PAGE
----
In Mozambique, 14% of children between two and nine years old are disabled. They are often hidden away by their families – in effect rendered invisible – and are vulnerable to discrimination as well as an increased risk of violence. These children need greater support from their families and better access to education, which would enable them to attend school with their peers. But that can only happen if the necessary facilities, equipment and training are provided.
This video shows the difficulties children with disabilities face to access education as weel as great examples of inclusive education.
Brief about education and disability in Burundi in post-conflict recovery.
This 94-page report found that South Africa has failed to guarantee the right to education for many of the country’s children and young adults due to widespread discrimination against children with disabilities in enrolment decisions. Human Rights Watch research in five out of South Africa’s nine provinces showed that children with disabilities face discriminatory physical and attitudinal barriers, often beginning early in children’s lives when government officials classify them according to their disabilities.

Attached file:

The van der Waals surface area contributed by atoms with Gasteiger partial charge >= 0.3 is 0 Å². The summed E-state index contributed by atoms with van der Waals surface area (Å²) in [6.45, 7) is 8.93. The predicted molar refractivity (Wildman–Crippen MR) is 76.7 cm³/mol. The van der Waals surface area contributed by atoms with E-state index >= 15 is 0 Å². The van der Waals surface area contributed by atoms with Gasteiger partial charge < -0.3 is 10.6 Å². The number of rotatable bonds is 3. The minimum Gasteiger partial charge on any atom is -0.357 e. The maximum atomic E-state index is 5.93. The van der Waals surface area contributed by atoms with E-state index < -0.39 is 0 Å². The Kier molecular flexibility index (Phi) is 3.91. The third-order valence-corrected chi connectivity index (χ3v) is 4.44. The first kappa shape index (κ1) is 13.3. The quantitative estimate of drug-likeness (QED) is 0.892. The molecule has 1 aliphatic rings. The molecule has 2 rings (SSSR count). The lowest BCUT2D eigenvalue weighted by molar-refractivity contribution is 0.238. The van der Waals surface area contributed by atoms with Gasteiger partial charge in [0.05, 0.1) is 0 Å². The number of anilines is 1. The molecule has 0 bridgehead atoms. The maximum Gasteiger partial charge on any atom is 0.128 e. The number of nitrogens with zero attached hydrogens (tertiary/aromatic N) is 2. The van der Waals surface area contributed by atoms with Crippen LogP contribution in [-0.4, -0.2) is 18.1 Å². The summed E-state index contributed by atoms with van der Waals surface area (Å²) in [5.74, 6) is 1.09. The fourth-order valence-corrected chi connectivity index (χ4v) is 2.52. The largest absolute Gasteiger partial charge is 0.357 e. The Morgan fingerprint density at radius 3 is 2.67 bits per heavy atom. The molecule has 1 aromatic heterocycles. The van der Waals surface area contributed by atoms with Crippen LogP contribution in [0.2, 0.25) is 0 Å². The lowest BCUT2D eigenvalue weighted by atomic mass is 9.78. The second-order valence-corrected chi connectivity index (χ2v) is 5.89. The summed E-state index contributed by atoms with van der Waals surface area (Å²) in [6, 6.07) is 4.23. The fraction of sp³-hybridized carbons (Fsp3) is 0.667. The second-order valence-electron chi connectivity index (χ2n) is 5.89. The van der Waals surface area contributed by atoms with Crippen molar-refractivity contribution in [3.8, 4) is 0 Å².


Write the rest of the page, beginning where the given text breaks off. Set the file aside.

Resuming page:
More than 40 percent of Tanzania’s adolescents are left out of quality lower-secondary education despite the government’s positive decision to make lower-secondary education free.
This report examines obstacles, including some rooted in outmoded government policies, that prevent more than 1.5 million adolescents from attending secondary school and cause many students to drop out because of poor quality education. The problems include a lack of secondary schools in rural areas, an exam that limits access to secondary school, and a discriminatory government policy to expel pregnant or married girls.
For a summary, see here.
For an esay to read version, in English, see here.